A Time for Vision

It’s Sunday morning and our hearts and prayers are with those impacted by last night’s terrorist attacks in London. We are reminded that for many people such events are a daily occurrence, and we hold their lives close.

The sun has come out and a cool breeze provides a bit of relief from the relentless mosquitoes. The rain has let up for the moment so perhaps we will be able to get into the garden for a spell this afternoon. Before that is our annual church picnic and music at Jazz Fest.

It was a hard week in many places. One of the blessings, and curses, of the Internet is one learns much too much about events locally and in far off places. We are also exposed to a vast array of hatred and misinformation, as well as encountering the hopes and fears of others, some of which we may share. I am again reminded, with Freud and T.S. Eliot, that “man cannot bear very much reality”, a sentiment that seems more than apt at this moment.

One of the persistent themes online this week has been the fear of immunization; this is not a fear I share, having survived Polio I rather favor most immunizations. Another fear is climate change. The rapid heating of the biosphere is a profoundly troubling problem. Living as we do in Vermont, we are witness to the quickening pace of change, and to the many stresses warming places on our local and regional ecosystems. Still, I am less concerned the world will become uninhabitable than that we will find ourselves alone here, living in a kind of Hell. Given the ever rising extinction rates of other species, resource depletion, growing food shortages, and the likely appearance of new resource wars and pandemics, the future looks difficult for all of us. There  is little reason to believe that wealth will provide much of a barrier for those who have it.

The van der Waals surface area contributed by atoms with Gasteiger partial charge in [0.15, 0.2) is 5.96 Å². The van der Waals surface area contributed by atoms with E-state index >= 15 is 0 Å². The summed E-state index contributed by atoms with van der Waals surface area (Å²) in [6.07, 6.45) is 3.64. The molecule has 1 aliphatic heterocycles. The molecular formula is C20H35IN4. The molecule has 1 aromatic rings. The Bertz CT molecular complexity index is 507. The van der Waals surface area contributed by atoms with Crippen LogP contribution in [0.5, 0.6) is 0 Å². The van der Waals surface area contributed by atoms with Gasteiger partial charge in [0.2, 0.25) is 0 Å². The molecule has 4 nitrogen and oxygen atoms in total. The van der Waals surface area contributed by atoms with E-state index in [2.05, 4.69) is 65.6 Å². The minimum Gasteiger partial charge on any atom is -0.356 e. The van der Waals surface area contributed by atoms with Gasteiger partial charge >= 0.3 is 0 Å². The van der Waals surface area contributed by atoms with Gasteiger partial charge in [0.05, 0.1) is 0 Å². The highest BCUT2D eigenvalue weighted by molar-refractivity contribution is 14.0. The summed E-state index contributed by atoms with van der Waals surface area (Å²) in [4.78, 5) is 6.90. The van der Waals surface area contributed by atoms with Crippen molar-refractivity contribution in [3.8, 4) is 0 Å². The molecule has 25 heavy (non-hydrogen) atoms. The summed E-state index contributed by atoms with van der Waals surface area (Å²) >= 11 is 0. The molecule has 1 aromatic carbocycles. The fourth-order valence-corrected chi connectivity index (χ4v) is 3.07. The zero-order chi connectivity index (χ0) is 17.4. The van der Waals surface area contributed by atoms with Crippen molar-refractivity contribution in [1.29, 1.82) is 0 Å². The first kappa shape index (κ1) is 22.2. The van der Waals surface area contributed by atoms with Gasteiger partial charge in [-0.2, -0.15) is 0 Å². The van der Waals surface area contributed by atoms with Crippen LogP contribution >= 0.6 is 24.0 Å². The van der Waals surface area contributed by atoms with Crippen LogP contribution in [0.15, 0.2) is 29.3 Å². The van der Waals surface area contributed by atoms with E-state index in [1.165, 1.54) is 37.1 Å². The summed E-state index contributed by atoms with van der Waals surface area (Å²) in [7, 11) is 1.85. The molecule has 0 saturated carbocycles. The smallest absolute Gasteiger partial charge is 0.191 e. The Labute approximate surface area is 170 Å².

In response to some of this week’s madness we joined about a hundred other folks Friday evening to jointly insist our various levels of government address climate change. In the crowd were children of various ages, many openly expressing deep concern about their future and their beloved world. After a brief walk around downtown, several speakers addressed the group, their voices frequently drowned out by joyfully live jazz emanating from a pub across the street, reminding us that Jazz Fest was underway and creativity is loose in the world.

In spite of this week’s events we hold hope close to our hearts, call forth a vision of a peaceful, thriving planet, and do what we are able to support life affirming change. We join with others to search for a way forward, and offer support to those who need it. As the spirits and elders have taught, we share our guarded optimism and invite others to feel and nurture hope, for if we fail to articulate our dreams and visions of a better world, the demagogues will shape our collective dreaming and grow our suffering.

Are not these the task of each generation? Will you share with us  your dreams, hopes, and aspirations for your life and the world?  What is your vision of the way forward?